The first three eligible participants will form the first ETH team in
the Regional Contest. The second ETH team will be formed from the next
three eligible participants who are also eligible and willing to compete
for ETH next year. In case a participant selected according to this
rule solved less than three problems, the committee reserves the right
to select another person instead.
Those teams will represent ETH at the Southwestern Europe Regional Contest in Paris, France, held in January 2020 (exact date TBD). Similar to last years, we are delighted to hold the contest together with EPFL in Lausanne (PolyProg, note that the contest is joint, but SWERC teams are not).
Schedule of the contest: 19 October 2019
11:00 Meeting in the VIS Bureau (CAB E 31), breakfast, late registration.
11:20 Short presentation by DeepCode/SRI.
11:40 Grader information, Q&A.
12:00 Dry run.
12:30 Contest starts (CAB H56/H57).
17:30 Contest ends.
17:45 Announcement of results & apéro.
The contest is booked out – you can still register, but you are not guaranteed to be let in unless somebody registered before you does not show up.
Note that you need to be registered at Codeforces and provide your handle at registration.
Should I show up? Why not? In particular, consider coming if any of the following holds:
You have any sort of interest and/or experience in competitive programming.
You like mathematical puzzles and don’t mind implementing solutions in C++/Java.
You simply suspect that this sort of competition might be fun.
There are no prerequisites except for basic C++/Java (in particular
basic I/O and STL in case of C++). Before the contest we will introduce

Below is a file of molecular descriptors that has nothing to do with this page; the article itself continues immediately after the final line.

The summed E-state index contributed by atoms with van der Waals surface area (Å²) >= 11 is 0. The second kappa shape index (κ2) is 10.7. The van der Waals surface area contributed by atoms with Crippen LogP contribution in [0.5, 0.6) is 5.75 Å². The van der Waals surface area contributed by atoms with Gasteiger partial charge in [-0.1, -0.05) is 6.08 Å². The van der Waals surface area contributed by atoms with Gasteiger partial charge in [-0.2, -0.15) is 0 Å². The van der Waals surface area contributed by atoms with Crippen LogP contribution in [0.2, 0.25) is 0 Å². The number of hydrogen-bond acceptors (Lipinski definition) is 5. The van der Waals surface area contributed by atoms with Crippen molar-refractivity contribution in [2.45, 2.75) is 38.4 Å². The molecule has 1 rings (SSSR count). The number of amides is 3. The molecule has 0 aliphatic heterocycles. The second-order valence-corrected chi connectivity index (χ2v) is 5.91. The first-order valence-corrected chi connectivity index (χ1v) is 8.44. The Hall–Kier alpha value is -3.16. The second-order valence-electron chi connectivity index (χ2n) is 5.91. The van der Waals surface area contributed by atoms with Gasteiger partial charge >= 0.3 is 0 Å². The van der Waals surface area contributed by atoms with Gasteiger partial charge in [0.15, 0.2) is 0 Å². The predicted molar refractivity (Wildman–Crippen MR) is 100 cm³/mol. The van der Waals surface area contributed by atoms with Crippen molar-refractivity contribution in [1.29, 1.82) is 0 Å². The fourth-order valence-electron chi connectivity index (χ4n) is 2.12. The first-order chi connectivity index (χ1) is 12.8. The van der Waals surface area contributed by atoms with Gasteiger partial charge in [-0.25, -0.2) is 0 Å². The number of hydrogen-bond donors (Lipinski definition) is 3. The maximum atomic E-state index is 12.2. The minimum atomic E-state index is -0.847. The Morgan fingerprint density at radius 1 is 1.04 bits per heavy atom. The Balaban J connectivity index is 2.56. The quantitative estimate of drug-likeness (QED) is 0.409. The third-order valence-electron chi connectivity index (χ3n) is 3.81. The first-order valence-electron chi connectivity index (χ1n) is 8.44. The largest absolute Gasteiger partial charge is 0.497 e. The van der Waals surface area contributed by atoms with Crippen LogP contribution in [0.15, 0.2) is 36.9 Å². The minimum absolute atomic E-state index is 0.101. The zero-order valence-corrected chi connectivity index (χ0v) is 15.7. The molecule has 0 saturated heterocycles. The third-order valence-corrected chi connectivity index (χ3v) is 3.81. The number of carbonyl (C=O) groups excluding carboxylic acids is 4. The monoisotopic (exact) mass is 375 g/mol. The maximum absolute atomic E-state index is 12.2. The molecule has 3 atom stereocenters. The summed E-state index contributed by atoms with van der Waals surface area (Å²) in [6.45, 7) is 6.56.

the rules and the system to the newcomers.
Rules. The contest is a “closed-book” competition. No material is allowed, i.e., no books, cheat sheets, Internet etc. You are not allowed to bring your own keyboard either. The language references for C, C++, and Java will be available. You may not use any machine-readable versions of algorithms or data, i.e., all submitted programs must be typed during the contest.
Ranking. We use the official ACM-ICPC rules:
The contestant that solved most problems is ranked first.
Contestants that solved the same number of problems are ranked by the least total time.
The total time is the sum of the time consumed for each problem solved. The time consumed for a solved problem is the time elapsed from the beginning of the contest to the submission of an accepted run plus 20 minutes for each rejected run. There is no time consumed for a problem that is not solved.
Lastly, note that you need access to the CAB Building. All CS students should be able to access the building with their legis. Otherwise, you can request access here. If you are not a CS student and cannot access the building, please contact us at acm_at_vis_dot_ethz_dot_ch, so that we can open the door.
If you have any questions regarding the contest, please do not
hesitate to ask: acm_at_vis_dot_ethz_dot_ch
On April 4th, the ACM-ICPC World Finals 2019 took place in Porto, Portugal. ETH Zurich was represented by Timon Knigge, Václav Rozhoň, and Stefanie Zbinden, who first qualified at the Swiss Subregional Contest (held jointly at EPF Lausanne and ETH Zürich) and then at the Southwestern Europe Regional Contest in Paris, France. The team was accompanied by the coach Daniel Rutschmann.
There were 11 problems to solve within 5 hours. The first places were taken by teams from Russia (10 accepted problems), USA, Japan (both having 9 accepted problems), and Poland (8 accepted problems). With 5 accepted problems, our team made it to the 43th place out of 135 teams.
HC2 is Switzerland’s biggest programming contest, held at EPF in Lausanne. It will be held on Saturday, April 13th, at EPF in Lausanne. Similarly to the ACM-ICPC, you participate in teams of up to three programmers sharing one computer.
The ACM Committee at VIS will cover the participation fees and reimburse the train ticket to Lausanne for all VIS members (max. 75 CHF): when registering simply indicate “VIS” as your affiliation and use this form to claim your travel expenses. Please submit the formuntil May 6th at the latest. You can then obtain the reimbursement amount in the VIS office starting from May 13th.
If your team consists of at least 50% of VIS members, the participation fees for the whole team will be covered: the non-VIS member should select “VIS” as his affiliation.
For more information and to register, consult the official website: http://hc2.ch/. Please direct your questions to: firstname.lastname@example.org.